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Trump property manager in court over secret docs case

Carlos De Oliveira, property manager of Donald Trump’s Florida estate, appeared in court on charges of aiding the former president in concealing top-secret government documents. Trump pleaded not guilty to similar charges, and the trial is scheduled for May.



MIAMI, UNITED STATES — The property manager of Donald Trump’s Florida estate made his first court appearance on Monday to face charges he helped the former president conceal top secret government documents.

Carlos De Oliveira, 56, who is accused of conspiring to obstruct justice, destroying evidence and making false statements, was released pending trial on a bond of US$100,000.

The grey-haired De Oliveira, who was wearing a navy blue suit, did not enter a plea because he has not yet retained a local attorney.

He listened attentively as magistrate judge Edwin Torres read the charges against him at a brief hearing in federal court in Miami.

The 77-year-old Trump pleaded not guilty in June to multiple charges of unlawfully retaining national defense information, conspiracy to obstruct justice and making false statements.

The former president is scheduled to go on trial next May at the height of what is expected to be a bitter and divisive presidential election campaign.

Trump is the frontrunner for the 2024 Republican presidential nomination and a New York Times/Siena poll on Monday had him with a commanding 54 per cent to 17 per cent lead over Florida Governor Ron DeSantis among likely Republican primary voters.

Special counsel Jack Smith filed additional charges against Trump in a superseding indictment last week and added De Oliveira as a co-defendant.

The new charges relate to Trump’s alleged efforts to obstruct the FBI investigation and its bid to recover classified documents he took with him when he left the White House in January 2021.

Trump is accused in the latest indictment of attempting to delete security camera footage at his Mar-A-Lago residence to prevent it from being provided to the FBI and a grand jury.

Also charged are Trump’s personal aide Waltine “Walt” Nauta and De Oliveira, the Mar-A-Lago property manager.

Nauta, a 40-year-old US Navy veteran from Guam, served as Trump’s military valet while he was president and has continued working for him in a personal capacity since he left the White House.

Trump, Nauta and De Oliveira allegedly sought to have another Trump employee, who is not identified in the indictment, erase security camera footage at Mar-A-Lago.

De Oliveira, according to the indictment, allegedly told “Trump Employee 4” that “the boss” wanted the server containing security camera footage of a storage room deleted.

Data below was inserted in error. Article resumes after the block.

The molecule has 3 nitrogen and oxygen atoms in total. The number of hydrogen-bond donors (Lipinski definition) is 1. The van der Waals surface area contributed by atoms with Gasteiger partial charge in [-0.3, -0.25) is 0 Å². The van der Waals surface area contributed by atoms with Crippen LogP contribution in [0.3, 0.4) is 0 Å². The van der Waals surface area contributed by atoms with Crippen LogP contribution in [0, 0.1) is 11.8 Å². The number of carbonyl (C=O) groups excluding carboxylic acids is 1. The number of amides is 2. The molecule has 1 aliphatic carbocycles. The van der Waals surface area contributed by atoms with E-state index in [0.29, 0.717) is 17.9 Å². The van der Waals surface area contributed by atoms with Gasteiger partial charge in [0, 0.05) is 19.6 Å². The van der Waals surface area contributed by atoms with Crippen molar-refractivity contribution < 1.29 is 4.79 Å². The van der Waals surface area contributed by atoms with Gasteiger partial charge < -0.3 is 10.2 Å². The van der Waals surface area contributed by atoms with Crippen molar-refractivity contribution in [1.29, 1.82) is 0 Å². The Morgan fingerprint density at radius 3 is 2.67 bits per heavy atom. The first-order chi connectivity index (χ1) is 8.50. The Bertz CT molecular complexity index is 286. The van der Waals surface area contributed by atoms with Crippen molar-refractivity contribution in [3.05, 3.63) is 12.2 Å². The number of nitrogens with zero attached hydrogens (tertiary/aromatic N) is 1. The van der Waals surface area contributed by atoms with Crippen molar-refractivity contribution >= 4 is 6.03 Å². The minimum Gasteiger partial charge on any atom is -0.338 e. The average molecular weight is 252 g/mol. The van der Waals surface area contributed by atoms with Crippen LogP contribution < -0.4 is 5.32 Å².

De Oliveira is additionally charged with making false statements to the FBI.

Asked if he ever helped unload or move boxes of documents at Mar-A-Lago, De Oliveira said he had not.

“Never saw nothing,” he said.

‘We’re ready to go’

De Oliveira and Nauta are scheduled to go on trial with Trump unless they enter into plea deals with prosecutors bringing the first-ever criminal case against a former president.

The twice-impeached Trump is accused of endangering national security by holding on to top secret nuclear and defense information after leaving the White House.

Trump allegedly kept the files unsecured at Mar-a-Lago — a club that entertains thousands of members and guests every year — and thwarted official efforts to retrieve them.

Trump faces other legal woes including a looming indictment from Smith for his efforts to overturn the 2020 presidential election won by Democrat Joe Biden.

Trump, in a post on his Truth Social platform on Monday, said he believes an indictment will be coming “any day now” from “Deranged Jack Smith and his highly partisan gang of Thugs” and complained of “election interference.”

Georgia prosecutors are also investigating whether Trump illegally attempted to reverse the election outcome in the southern state.

Fulton County district attorney Fani Willis, who has been leading the probe, told a local television station over the weekend that the “work is accomplished” and “we’re ready to go.”

The probe was sparked by Trump’s 2 January 2021 phone call with Georgia Secretary of State Brad Raffensperger, when he infamously pressured election officials to “find” the 11,780 votes that would reverse his defeat to Biden in the state.

Trump also faces multiple felony counts in a New York fraud case involving alleged hush money payments to porn star Stormy Daniels.


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